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Thursday, September 04, 2014

An interview with the ‘Hit King,’ Pete Rose

Don’t let the fear of making outs hold you back!

Mark: You’ve also got the record for the most at bats.

Pete: And I’ve got the record for the most games and I’ve got the record for the most wins.

Mark: The most outs too? Comment on that.

Pete: That’s okay, I mean, that’s okay. The guy second now is pretty good, his name is Carl Yastrzemski. I batted fourteen thousand and some times. I got four thousand and some hits. It was fun making the outs and having the opportunity to try to get base hits. You know, longevity is part of being a good person, whether you’re in business or whether you’re in sports and I played twenty-four years. I was pretty much injury free over most of my career and I was always surrounded with great players. You know I played with ten Hall of Famers. The first one being Frank Robinson and the last one being Barry Larkin. You throw in Bench, Morgan and Perez and you throw in Carlton and Mike Schmidt and you go up to Montreal and you throw in Gary Carter and Andre Dawson. You come back home as player/manager and you throw in Barry Larkin. I played for Sparky Anderson, Hall of Fame Manager. I played against a lot of Hall of Famers. Hit off of nineteen Hall of Fame pitchers. I don’t know how many Hall of Famers I played against. Pretty darn many I think.

...Mark: Well, you’ve traveled throughout the United States, now what makes this region of Cincinnati (Clermont County) so special to you?

Pete: Well, obviously one thing I was born here. Two, I was always a Cincinnati Reds fan growing up. Every boy wanted to be a Cincinnati Red. I’m no different than anybody else. I just happened to live the dream and be able to accomplish what I did in this town. I mean, there are a lot of good things going on in this town.

You know most of the things that I like about Cincinnati are involved in baseball. You know I’m not the type of guy that goes to plays, the Phantom of the Opera, although it’s great, I’m too macho to do that kind of stuff.

 

Repoz Posted: September 04, 2014 at 07:48 AM | 16 comment(s) Login to Bookmark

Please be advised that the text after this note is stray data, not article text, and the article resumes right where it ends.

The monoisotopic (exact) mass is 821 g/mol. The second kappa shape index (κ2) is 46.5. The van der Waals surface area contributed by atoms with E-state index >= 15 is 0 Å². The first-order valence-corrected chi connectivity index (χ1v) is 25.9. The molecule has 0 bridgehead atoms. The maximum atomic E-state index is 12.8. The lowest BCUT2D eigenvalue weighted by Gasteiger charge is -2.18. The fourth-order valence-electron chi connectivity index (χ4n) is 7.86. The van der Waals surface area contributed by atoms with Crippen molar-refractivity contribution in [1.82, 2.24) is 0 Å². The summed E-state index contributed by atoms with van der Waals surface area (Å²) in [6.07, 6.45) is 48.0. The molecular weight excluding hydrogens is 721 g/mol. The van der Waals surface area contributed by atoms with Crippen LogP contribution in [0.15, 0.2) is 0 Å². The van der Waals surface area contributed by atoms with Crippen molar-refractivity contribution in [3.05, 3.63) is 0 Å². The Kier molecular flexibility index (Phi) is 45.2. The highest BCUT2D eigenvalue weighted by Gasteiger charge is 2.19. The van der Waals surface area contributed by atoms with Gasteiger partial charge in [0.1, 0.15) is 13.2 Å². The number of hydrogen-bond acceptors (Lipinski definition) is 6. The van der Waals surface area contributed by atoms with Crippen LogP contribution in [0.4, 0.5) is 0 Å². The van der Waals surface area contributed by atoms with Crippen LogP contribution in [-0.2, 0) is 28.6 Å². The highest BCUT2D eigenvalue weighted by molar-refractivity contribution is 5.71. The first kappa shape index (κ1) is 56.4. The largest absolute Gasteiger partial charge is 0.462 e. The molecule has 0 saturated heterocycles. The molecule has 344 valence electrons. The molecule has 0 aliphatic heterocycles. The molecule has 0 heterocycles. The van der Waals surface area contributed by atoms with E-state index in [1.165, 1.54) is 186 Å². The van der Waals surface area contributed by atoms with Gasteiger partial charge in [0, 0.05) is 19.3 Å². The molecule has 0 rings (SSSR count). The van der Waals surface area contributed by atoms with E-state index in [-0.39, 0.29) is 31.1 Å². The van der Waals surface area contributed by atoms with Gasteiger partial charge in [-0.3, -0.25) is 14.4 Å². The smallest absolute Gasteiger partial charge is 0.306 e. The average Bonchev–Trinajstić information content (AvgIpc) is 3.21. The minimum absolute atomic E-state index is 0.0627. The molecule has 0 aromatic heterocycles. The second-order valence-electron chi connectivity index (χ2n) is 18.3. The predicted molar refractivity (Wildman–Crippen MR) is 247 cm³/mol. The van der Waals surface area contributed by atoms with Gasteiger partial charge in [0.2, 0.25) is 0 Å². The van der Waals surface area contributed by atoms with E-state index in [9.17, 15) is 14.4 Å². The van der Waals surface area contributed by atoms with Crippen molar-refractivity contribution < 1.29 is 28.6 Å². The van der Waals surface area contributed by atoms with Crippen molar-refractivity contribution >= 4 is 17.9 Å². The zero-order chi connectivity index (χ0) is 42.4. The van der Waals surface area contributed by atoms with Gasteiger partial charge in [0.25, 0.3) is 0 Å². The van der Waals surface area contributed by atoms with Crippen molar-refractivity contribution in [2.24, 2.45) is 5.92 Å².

Tags: history, reds

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   1. RoyalsRetro (AG#1F) Posted: September 04, 2014 at 09:01 AM (#4785179)
"So tell us Pete, what did you do for a living? So baseball, this was your vocation then?"
   2. Jeltzandini Posted: September 04, 2014 at 09:39 AM (#4785208)
longevity is part of being a good person


Roberto Clemente got a lot of press, but feeding earthquake victims doesn't really help the ballclub.
   3. What did Billy Ripken have against ElRoy Face? Posted: September 04, 2014 at 12:03 PM (#4785349)
You know, longevity is part of being a good person,


Well, I guess 33 was fairly old back in Jesus' day. MLK, though, he's got no excuse.
   4. The Non-Catching Molina (sjs1959) Posted: September 04, 2014 at 01:22 PM (#4785421)
It's not quite THE CHRIS FARLEY SHOW, but it's close.
   5. Scott Ross Posted: September 04, 2014 at 01:33 PM (#4785432)
I batted fourteen thousand and some times. I got four thousand and some hits.

When did Pete start pretending not to know his career stats?
   6. Never Give an Inge (Dave) Posted: September 04, 2014 at 01:43 PM (#4785449)

You know I played with ten Hall of Famers. The first one being Frank Robinson and the last one being Barry Larkin. You throw in Bench, Morgan and Perez and you throw in Carlton and Mike Schmidt and you go up to Montreal and you throw in Gary Carter and Andre Dawson. You come back home as player/manager and you throw in Barry Larkin. I played for Sparky Anderson, Hall of Fame Manager.

He also played with Ryne Sandberg for 13 games in Philly.